Our Research

Diagram of TIE Lab Research Topics: Adapted Physical Activity and Spinal Cord Injury Peer Mentorship

Research Areas

Stream 1: Adapted Physical Activity

Dr. Sweet and his team demonstrated that engagement in physical activity programs can help individuals with a physical disability participate in daily (e.g., cooking, self-care) and social (e.g., volunteering, meeting with friends) activities [1, 2, 3]. However, barriers to physical activity participation persists for people with a physical disability. Accessing physical activity opportunities is therefore a challenge. Dr. Sweet and his team of undergraduate and graduate students and community-based partners showed that access to physical activity opportunities is a result of the interaction between infrastructure, social interactions, and policies/public services [4]. As a result of this study, his team led one of the few studies that focused on identifying solutions to counter the many barriers to physical activity among people with a physical disability [5].

Dr. Sweet and his team have begun testing solutions to enhance physical activity opportunities among persons living with a physical disability: 

1) Increasing Physical Activity Opportunities through tele-health interventions

Increasing physical activity opportunities through tele-health interventions among people with spinal cord injury (SCI; [3, 6]) and lung disease (Michalovic, PhD thesis (2021); Osborne, Master’s (2022).

2) Enhancing training to kinesiologist working in disability community organizations

Dr. Sweet and his community-based partners co-wrote an applied book chapter on how kinesiologists can assess, prescribe, and motivate physical activity among people with spinal cord injury in a kinesiologist guidebook for adapted physical activity [7]. Most recently, Dr. Sweet and his community-based partners co-designed a project to create, deliver, and test a new kinesiologist training program on approaches to promote and prescribe physical activity among people with a physical disability (Sadaawi, Master’s thesis).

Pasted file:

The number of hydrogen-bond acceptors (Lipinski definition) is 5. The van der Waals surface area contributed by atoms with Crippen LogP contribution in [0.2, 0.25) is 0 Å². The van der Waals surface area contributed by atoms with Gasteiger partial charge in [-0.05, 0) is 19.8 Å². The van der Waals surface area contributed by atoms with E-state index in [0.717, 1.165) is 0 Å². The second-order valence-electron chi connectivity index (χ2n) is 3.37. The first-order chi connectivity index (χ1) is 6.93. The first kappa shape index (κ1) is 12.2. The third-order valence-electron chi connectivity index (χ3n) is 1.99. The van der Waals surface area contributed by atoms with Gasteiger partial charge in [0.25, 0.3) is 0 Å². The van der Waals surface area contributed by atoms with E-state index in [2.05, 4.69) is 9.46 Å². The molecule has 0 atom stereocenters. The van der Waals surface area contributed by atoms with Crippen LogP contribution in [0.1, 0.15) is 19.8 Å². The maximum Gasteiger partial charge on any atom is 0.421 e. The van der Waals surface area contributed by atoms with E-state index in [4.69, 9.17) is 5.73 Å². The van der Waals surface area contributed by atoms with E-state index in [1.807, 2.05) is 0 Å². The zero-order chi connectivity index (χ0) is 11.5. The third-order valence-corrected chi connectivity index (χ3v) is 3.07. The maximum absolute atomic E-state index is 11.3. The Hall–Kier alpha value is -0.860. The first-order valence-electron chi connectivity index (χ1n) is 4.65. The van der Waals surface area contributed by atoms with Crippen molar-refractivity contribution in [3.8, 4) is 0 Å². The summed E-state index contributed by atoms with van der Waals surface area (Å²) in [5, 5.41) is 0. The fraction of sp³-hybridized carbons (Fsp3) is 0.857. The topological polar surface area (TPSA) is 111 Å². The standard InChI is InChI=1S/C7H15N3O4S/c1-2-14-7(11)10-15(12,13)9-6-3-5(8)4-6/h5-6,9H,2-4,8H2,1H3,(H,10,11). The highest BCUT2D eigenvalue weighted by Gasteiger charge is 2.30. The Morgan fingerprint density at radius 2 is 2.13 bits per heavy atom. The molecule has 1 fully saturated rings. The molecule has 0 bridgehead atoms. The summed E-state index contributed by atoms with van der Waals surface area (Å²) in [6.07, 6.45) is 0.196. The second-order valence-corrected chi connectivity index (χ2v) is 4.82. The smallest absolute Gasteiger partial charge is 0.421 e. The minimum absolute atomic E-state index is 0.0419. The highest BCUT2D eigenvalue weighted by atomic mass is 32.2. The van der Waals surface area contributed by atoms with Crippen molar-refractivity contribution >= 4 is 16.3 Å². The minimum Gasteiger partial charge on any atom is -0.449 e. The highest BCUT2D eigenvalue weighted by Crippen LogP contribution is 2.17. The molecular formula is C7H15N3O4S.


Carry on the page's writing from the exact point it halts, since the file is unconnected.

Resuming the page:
3) Increasing physical activity opportunities a the local context

In response to another of Dr. Sweet’s recommendations to increase physical activity opportunities at local context [5], Dr. Sweet worked alongside McGill’s Student Accessibility and Achievement Office and later Equity Office to develop Fitness Access McGill. Fitness Access McGill is a program that helps and supports McGill students and staff with a physical disability, chronic illness, or other impairments access physical activity opportunities.


Dr. Sweet and his team’s current research in adapted physical activity examines:

1. The use and coaching of physical activity behaviour change techniques among university students with physical disability or chronic conditions;

2. The conceptualization of physical activity maintenance among adults with physical disability.

Stream 2: Spinal Cord Injury Peer support

Only a few years ago, peer support research within a SCI context was at its infancy. Through his pan-Canadian peer support community-university partnership, Dr. Sweet propelled SCI peer support research forward by:

1) Identifying the most important outcomes for SCI peer support

Dr. Seet and his team has identified up to 87 outcomes that were related to SCI peer support [8; 9]. To render this list of outcomes realistic for community-based organizations to use, two studies using community-based consensus methodology identified 20 outcomes as being the most important for SCI peer mentees (i.e., individuals who receive peer support) [10]. 

2) Creation of SCI peer support evaluation toolkit

With the in-depth understanding of the outcomes of peer support, Dr. Sweet and his team developed a new evaluation survey for SCI community-based organizations following a multiple step process for outcome identification. They are currently collecting data on the validity and reliability of this evaluation survey prior to making it freely available. Simultaneously, Dr. Sweet’s team is co-creating and testing a SCI peer support evaluation toolkit. This toolkit will assist community-based organizations select outcomes and custom build a survey to evaluate their SCI peer support programs. The survey and toolkit are in the final phase of testing.

3) Understanding of peer support program components